EXPLORING VIEW PATTERN AND ANALYSING PUPIL SIZE AS A MEASURE OF RESTORATIVE QUALITIES IN PARK PHOTOS
Earlier evidence suggests that natural scenes are in general more restorative than built scenes but we know very little about which specific components or structures in nature promote restoration. Using eye tracking this study investigates which components e.g. flowers, benches and water, people focus on when evaluating if the space is restorative. A sample of 38 photos of small urban green spaces (pocket parks) was preselected for low and high restoration likelihood. Photos were presented on a screen and eye movements were registered for each photo, followed by a rating task about restoration likelihood. Visual analysis such as heat maps and scan paths were done as well as analysis of correlation between restoration likelihood ratings and pupil size. Results show that although the view pattern among individuals was variable, people tended to focus on similar components. The components drawing most attention were benches and other people. Regarding the pupil size we found a negative correlation with restoration likelihood, the smaller the pupil size the higher value on restoration likelihood. We interpret the result that restoration is the opposite to emotional arousal. Arousal is in other studies found to cause pupil dilation. Photos on parks promoting restoration and causing relaxation, would hence result in constriction of the pupil.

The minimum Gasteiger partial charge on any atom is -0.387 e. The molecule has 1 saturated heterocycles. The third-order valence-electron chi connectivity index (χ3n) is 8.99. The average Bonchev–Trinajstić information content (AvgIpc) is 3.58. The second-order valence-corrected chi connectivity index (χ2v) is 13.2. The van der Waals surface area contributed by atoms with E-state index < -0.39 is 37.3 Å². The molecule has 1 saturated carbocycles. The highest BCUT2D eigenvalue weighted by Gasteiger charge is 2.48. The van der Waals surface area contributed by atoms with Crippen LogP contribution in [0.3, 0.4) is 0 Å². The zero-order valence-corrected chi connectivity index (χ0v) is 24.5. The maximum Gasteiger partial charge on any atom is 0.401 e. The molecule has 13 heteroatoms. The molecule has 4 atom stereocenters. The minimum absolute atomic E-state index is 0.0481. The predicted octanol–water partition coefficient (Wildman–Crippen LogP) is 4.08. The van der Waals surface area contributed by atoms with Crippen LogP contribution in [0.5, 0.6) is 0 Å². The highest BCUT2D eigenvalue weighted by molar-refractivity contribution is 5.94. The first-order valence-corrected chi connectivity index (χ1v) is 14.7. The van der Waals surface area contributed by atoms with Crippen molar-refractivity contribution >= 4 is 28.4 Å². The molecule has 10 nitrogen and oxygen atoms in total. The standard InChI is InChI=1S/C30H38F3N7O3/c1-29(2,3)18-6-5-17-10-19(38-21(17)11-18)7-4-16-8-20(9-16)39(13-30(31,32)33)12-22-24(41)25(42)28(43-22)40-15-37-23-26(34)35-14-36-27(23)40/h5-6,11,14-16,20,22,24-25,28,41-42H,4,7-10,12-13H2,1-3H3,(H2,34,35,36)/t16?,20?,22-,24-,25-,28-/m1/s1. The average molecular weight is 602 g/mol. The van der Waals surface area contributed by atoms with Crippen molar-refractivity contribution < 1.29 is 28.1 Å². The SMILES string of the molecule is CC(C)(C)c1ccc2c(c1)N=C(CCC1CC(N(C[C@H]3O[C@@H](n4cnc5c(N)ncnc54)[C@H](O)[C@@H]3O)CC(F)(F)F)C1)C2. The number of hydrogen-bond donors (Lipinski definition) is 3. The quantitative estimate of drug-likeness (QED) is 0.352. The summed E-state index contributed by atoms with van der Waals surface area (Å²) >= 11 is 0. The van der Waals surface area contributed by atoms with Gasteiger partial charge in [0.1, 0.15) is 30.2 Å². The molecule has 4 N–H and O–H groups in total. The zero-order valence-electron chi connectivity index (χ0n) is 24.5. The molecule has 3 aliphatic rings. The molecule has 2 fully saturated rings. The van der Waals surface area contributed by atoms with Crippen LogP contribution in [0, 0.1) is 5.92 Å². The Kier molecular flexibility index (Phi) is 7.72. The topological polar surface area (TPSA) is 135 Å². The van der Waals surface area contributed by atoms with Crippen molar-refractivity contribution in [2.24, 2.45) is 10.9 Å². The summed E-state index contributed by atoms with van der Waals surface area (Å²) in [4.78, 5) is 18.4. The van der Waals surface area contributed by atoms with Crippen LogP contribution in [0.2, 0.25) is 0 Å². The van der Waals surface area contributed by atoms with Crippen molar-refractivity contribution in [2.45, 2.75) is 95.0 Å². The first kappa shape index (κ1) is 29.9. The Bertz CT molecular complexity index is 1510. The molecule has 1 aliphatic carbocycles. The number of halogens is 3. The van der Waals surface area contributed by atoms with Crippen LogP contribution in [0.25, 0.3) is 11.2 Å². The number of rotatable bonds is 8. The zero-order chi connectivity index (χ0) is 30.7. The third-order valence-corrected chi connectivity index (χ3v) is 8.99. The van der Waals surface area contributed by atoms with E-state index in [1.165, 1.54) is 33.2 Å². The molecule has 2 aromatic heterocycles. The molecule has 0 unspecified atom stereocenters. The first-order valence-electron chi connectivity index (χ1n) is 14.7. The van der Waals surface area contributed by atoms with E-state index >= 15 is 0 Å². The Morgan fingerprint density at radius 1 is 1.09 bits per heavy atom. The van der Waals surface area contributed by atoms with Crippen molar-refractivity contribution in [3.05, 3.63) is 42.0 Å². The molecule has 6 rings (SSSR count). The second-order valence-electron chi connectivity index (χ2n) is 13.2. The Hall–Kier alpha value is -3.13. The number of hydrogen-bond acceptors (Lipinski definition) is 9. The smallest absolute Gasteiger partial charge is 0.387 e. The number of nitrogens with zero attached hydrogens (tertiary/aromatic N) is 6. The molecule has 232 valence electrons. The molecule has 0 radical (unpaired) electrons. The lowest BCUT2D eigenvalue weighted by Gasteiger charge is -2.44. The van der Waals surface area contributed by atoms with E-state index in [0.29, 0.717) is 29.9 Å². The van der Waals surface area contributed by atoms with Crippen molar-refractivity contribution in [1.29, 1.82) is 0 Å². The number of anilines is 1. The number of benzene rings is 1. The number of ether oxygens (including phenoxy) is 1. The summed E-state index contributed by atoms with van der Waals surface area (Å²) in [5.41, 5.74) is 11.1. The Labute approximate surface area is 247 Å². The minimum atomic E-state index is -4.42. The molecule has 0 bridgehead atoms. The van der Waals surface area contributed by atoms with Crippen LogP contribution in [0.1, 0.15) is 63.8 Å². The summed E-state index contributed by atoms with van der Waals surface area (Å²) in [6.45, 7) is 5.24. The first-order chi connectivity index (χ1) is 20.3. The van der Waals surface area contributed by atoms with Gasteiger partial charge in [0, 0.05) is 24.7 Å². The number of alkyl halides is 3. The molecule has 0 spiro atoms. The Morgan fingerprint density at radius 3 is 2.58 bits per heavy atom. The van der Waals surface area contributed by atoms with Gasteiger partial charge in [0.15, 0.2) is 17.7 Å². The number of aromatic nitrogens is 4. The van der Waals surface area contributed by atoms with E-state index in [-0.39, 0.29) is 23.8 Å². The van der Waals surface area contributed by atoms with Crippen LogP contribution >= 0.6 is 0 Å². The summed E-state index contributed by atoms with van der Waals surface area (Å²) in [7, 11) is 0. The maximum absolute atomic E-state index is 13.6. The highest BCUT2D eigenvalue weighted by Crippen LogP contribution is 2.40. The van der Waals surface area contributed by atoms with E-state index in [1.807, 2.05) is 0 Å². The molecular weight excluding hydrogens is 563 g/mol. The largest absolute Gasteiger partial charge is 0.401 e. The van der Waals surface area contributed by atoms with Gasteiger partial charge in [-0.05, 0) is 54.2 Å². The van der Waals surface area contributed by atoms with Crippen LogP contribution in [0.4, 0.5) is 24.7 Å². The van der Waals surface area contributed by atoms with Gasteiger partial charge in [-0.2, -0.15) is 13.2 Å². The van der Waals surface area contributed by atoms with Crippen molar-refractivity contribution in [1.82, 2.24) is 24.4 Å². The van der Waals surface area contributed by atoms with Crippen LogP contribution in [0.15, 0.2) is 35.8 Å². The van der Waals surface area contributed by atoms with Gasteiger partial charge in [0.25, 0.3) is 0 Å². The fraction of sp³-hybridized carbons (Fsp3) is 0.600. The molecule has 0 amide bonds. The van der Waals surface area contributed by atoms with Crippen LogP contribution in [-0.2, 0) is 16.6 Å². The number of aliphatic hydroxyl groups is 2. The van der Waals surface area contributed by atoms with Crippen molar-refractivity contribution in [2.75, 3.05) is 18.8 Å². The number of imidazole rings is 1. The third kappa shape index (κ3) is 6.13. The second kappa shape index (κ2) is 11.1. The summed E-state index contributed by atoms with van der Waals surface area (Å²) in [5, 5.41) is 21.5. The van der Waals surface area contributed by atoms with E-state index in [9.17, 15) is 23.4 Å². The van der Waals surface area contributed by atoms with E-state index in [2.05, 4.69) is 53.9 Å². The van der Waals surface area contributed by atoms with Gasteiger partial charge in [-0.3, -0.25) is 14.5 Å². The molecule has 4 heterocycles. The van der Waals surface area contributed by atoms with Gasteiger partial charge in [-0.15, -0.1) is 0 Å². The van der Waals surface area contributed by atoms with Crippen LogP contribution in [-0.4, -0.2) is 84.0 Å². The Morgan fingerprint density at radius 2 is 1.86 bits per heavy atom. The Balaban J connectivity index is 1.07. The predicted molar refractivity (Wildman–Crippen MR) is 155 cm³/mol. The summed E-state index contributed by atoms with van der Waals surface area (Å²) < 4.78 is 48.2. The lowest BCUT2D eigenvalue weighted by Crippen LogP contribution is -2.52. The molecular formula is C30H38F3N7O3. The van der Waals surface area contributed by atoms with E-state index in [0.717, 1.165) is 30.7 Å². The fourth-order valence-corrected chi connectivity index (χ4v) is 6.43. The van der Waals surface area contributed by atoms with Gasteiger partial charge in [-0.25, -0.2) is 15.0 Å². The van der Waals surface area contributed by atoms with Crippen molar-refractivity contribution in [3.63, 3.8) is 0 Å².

Nordh, H., Hagerhall, C.M. and Holmqvist, K. (2010). EXPLORING VIEW PATTERN AND ANALYSING PUPIL SIZE AS A MEASURE OF RESTORATIVE QUALITIES IN PARK PHOTOS . Acta Hortic. 881, 767-772
eye tracking, restoration likelihood, pocket parks